Local group advocates for helping victims with sickle cell disease

Local group advocates for helping victims with sickle cell disease »Play Video
Hina Patel, front left, is seen in a photo provided by her family. Hina was 19 when she died in May 2010 of complications from sickle cell disease.

BAKERSFIELD, Calif. (KBAK/KBFX) — Until her grandson was born, Laura Grant-Hattix was uninformed about a disease he had inherited.

"I never knew anything about sickle cell disease," said Grant-Hattix.

She quickly learned and found out that her son and his wife were both carriers of the disease and had passed it on to their son, Prince Mack.

And, she learned first-hand the physical and emotional toll it would take on her grandson. When Prince was less than 2 years old, he developed hand and foot syndrome. Both his hands and feet swelled so profusely that Prince could not walk.

"Everything was just so much swollen, he was screaming and crying, he was in so much pain," said Grant-Hattix.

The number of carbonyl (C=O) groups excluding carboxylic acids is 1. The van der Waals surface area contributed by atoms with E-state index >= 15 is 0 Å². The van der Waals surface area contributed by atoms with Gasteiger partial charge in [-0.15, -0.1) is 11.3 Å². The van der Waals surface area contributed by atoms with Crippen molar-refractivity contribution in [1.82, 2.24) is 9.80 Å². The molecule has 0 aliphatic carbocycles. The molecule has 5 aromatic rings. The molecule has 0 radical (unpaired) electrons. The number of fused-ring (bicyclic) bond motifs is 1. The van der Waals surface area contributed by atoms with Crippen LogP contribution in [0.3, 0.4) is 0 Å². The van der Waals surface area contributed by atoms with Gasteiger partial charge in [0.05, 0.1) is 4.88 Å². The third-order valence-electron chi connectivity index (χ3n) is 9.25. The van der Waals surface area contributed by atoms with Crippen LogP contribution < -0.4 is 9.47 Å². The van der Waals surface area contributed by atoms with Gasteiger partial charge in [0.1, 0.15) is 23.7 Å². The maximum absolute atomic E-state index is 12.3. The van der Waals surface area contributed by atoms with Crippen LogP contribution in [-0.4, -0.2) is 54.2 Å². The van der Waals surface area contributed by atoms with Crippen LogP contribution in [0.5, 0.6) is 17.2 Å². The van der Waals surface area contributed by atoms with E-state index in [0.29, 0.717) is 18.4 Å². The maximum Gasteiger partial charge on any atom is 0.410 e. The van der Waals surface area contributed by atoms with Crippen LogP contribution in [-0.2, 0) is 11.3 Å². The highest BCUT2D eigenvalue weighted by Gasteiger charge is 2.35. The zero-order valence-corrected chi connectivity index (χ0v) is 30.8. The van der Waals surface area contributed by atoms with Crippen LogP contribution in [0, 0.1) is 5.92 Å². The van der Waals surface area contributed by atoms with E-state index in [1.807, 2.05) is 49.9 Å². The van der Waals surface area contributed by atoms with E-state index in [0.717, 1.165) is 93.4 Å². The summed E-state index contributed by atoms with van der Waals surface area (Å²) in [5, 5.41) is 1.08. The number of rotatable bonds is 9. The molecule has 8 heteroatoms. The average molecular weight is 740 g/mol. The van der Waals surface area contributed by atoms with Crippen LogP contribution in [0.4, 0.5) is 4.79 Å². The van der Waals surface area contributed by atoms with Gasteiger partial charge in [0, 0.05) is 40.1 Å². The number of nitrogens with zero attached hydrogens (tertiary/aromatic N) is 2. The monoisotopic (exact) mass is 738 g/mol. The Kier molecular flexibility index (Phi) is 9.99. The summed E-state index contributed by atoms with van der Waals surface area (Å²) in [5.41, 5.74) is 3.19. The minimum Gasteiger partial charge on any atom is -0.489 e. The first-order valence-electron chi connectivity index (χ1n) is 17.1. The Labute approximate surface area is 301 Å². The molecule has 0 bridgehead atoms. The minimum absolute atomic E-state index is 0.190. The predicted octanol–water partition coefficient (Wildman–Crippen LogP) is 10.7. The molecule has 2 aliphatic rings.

Sickle cell disease is a group of blood disorders that affects hemoglobin, the molecule in red blood cells that delivers oxygen to cells throughout the body.

Prince was born with the most severe type. And, doctors didn't give the boy a chance of making it past his fifth birthday. Prince is now 9 years old and a third-grade student at Veterans Elementary School.

But, continued bouts with the disease has taken a toll. He suffers from severe migraines to the point it affects his vision. And, frequently, Grant-Hattix said she must take Prince out of Kern County to seek treatment, as resources in Kern County are limited.

"People who are suffering from sickle cell disease, their symptoms and pain is not well understood in our medical community," said Bhavana Patel.

She is director of the Hina Patel Sickle Cell Foundation in Bakersfield. The group provides support for people with sickle cell disease.

Patel founded the group after losing her daughter Hina - a victim of sickle cell when she was 19-years-old.

Patel's group will be holding an educational seminar on sickle cell disease for health care providers. It will be held Saturday at CBCC Community Wellness Room, 6501 Truxtun Ave., and runs from 8 a.m. to 1 p.m.

It is free and open to the public.